Professor's Research Shows Humble CEOs More Poised for Success
June 18, 2019 | By: Staci Semrad
Are narcissistic CEOs any more capable than humble ones? And are calls for more humility justified?
These questions contemplated by Oleg Petrenko, an assistant professor of management at the Jerry S. Rawls College of Business, have fueled years of research by him and his colleagues into the positive and negative personality traits of corporate leaders.
"Our research is important because the people we study have a tremendous impact on the well-being of our society," Petrenko said. "They are leading the firms that create jobs and that drive our economy. Unless we really understand how their personalities affect their firms, we cannot really understand how to help those people make better decisions, and how to help us make better decisions about them."
The findings of some of his work are summarized in a paper recently accepted for publication by the leading academic journal for strategic management, Strategic Management Journal. The paper, entitled "The Case for Humble Expectations: CEO Humility and Market Performance," examines humble CEOs and how their humility affects their companies' bottom lines.
Petrenko and Federico Aime, a professor of management at Oklahoma State University, originally investigated whether CEO humility impacts performance. They found it has nothing to do with ability; humble leaders are just as effective as those who lack humility.
"The problem is that sometimes humble leaders are perceived as weaker, which is a wrong perception," Petrenko said. "That perception is very important in the market, because companies get evaluated by external analysts and by the media, and the CEO is the biggest figurehead of a company."
Their next challenge was to discover what effect on performance, if any, CEO humility has. They believed it was important to know because there had been considerable discussion in the media about how CEOs should be humbler, but little evidence as to why they should be and what the effect is.
To study CEO humility, Petrenko, who is first author on the paper, and Aime collaborated with two other researchers: OSU doctoral student Tessa Recendes and Texas Tech doctoral student Jeff Chandler. They analyzed media reports and studied publicly available videos of 185 CEOs of S&P 500 companies to examine the leaders' behaviors, including speech and mannerisms. Petrenko's team ultimately found that because expectations of humble CEOs are artificially low, their companies tend to exceed market expectations, thus positioning the leader for success.
An earlier draft of the team's paper won the Best Interdisciplinary Paper Award from the Strategic Management Society at its fall 2017 annual conference. Their work is part of their larger academic mission to study the personalities of corporate leaders.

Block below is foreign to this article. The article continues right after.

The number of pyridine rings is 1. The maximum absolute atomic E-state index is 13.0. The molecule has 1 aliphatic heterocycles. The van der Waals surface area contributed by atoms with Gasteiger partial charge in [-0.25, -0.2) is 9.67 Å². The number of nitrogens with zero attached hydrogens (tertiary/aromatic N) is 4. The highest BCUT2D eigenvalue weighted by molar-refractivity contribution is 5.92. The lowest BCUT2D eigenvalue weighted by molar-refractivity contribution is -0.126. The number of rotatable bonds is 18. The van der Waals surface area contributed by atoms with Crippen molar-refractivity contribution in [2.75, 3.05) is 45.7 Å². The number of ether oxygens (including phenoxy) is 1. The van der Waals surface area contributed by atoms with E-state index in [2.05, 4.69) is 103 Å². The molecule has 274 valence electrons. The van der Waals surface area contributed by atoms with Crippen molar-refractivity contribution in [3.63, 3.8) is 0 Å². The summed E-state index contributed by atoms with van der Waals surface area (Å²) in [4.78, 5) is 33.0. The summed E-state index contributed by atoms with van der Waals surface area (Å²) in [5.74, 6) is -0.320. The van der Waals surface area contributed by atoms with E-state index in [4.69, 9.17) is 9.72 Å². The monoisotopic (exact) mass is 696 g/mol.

"So it's a small piece of the puzzle of how the personalities of CEOs ultimately affect their organizations," Petrenko said.
In studying the personality trait of humility, they examined the "light side" of personality, building on their earlier research into narcissism, or the "dark side" of personality. Though humility is not an exact opposite of narcissism, the two traits are inversely correlated, Petrenko said.
"Narcissism is very prevalent among CEOs because narcissistic individuals tend to be drawn to very powerful positions," he said. "But we also wanted to look at the other side of it because not every CEO is narcissistic; there are a lot of humble CEOs."
Their research on CEO narcissism examined its effects on corporate social responsibility practices and was summarized in their article, "Corporate Social Responsibility or CEO Narcissism? CSR Motivations and Organizational Performance." The paper was published in 2016, also in Strategic Management Journal, and has since received enough citations to place it in the top 1% of papers in the academic field of economics and business for that publication year, according to data from Essential Science Indicators.
Research by Petrenko and his colleagues has gained widespread attention for many reasons, including the fact that many company decisions are based on a CEO's values and personality traits.
"For a long time, the academic community ignored the personal aspects of those individuals, but how perception of CEOs affects companies needs to be understood," Petrenko said. "There are certain aspects of personality that are negative to firms, and those companies need to understand how to control those things and amplify the positives."
One key takeaway of Petrenko's research for CEOs is that they should not only express enough confidence to be viewed as capable, but it would also behoove them to show some humility, Petrenko said, noting, "You want to manage your own humility because if you have too much humility, you'll start to be perceived as weak. But a little humility can help you manage the expectations and set yourself up for exceeding them."